If you stop at the Lucerne Inn (midway between Brewer and Ellsworth) you will get a very fine view of 859-acre Phillips Lake (especially during the leaf-off months). Originally called Fitts Pond, the lake’s current name comes from the family who founded and ran the original incarnation of the inn, Nathan Phillips and his brother or son John L. Phillips.
With a maximum depth of 98 feet, Phillips Lake ranks 84th by depth among Maine lakes; it is one-third as deep as Maine’s deepest lake, Sebago. The overall average Secchi depth is 8.2 meters, well towards the oligotrophic end of the transparency spectrum for lakes in our state.
The lake has two major outlets: Mill Stream in the northern end of the lake which connects to Alamoosook Lake, and a second outlet at the southwestern end of the lake, Mann Brook, which flows into Green Lake. In 2014, Phillips Lake was listed on Maine DEP’s Nonpoint Source Priority Watersheds List due to heavy development pressure in the watershed.
Steve Underwood has produced a great drone video of this lake.
(For drone videos of other Maine lakes, go HERE.)
Fishery: On Aug. 18, 1942, Gerald Cooper and John Fuller sampled Phillips Lake as part of their survey of Maine lakes. They noted that it was an “excellent trout or salmon water”. At that time, smallmouth bass had already been introduced - and this lake still supports a “pretty good smallmouth bass fishery”. According to IF&W, “anadromous alewives swim up the fishway in the outlet dam each spring. Although the magnitude of this run fluctuates considerably, it seems that diminished runs have been the rule recently, probably the result of numerous beaver dams on the lengthy outlet. An increase in smelt abundance has occurred coincident with the general decline in the number of alewives accessing the lake. This scenario has been observed over the years at a number of Downeast coastal lakes”.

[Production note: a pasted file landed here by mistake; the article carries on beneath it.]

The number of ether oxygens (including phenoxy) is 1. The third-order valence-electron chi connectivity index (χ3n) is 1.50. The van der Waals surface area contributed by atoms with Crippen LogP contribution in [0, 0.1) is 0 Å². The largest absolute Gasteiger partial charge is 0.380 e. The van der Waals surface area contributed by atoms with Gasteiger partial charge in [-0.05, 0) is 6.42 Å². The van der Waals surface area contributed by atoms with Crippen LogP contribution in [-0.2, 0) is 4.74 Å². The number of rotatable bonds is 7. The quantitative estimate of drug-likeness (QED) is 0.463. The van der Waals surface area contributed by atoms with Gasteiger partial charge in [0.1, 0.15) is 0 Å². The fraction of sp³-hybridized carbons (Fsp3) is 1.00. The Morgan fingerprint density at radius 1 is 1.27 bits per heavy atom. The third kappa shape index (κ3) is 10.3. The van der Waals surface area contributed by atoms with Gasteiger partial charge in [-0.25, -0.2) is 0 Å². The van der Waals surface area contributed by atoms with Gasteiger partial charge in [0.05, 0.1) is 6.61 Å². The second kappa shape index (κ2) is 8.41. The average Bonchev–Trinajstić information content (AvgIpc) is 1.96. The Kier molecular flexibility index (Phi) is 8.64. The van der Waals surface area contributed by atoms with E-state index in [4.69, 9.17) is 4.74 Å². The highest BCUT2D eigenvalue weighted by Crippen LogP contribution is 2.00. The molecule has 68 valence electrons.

Find out more about Phillips Lake HERE.
Asiatic clam, Bellmouth Ramshorn, Bullfrog, Brazilian Elodea, Bryozoans, Eastern Elliptio, Fishfly, Gloeotrichia, Freshwater jellyfish, Lake balls, Langmuir currents, Rusty crayfish, Volvox, Water bear ...
These are a few of the more than 150 examples of flora, fauna and lake phenomena that you can find in Lake Stewards of Maine's (LSM) newly released Maine Field Guide. Stunning photos illustrate each item. The Guide also includes descriptions of attributes such as identifying characteristics, habitat, biology & ecology.
This is a crowd-sourced compendium! LSM encourages users of the Guide to further expand this resource by contributing additional items and observations.
Over the past 5 decades, volunteers & others throughout Maine have produced an incredibly rich lakes data set - including more than 138,000 Secchi disk measurements, over 44,000 temperature-dissolved oxygen profiles, and many other measurements on lake chemistry & biology.
Listen to 3 lake scientists, each with several decades of experience working with Maine lakes, as they share their thoughts on the conservation & management of our lakes, the role of LSM, and the many dedicated citizen scientists who have contributed so much to an understanding of these ecosystems. Click the Show More button below for links to videos.
These video clips are from LSM’s annual conference, July 2021. Click on names to access the videos.
Matt Scott (click for video) is an aquatic biologist, a founder of ME DEP’s Lakes Program as well as of VLMP, former deputy commissioner of IF&W and Master Maine Guide. Matt shares his insights on the origins of VLMP and his recollections of many of the people involved with the lakes of our state over the years.
Dave Courtemanch (click for video) is a freshwater scientist at The Nature Conservancy and is a former director of DEP’s Division of Environmental Assessment. Dave underscores the value of long-term data - a resource made possible by LSM/VLMP volunteers monitoring Maine lakes.
Steve Norton (click for video) is Professor Emeritus in the School of Earth & Climate Sciences, University of Maine. Steve pays tribute to LSM/VLMP volunteers and explains some of the ways in which the lakes database is being used to help manage and protect this part of our natural heritage.
Also, Scott Williams (LSM Executive Director) has produced a short article about the early years of VLMP and the treasure trove of Secchi data produced by volunteers.
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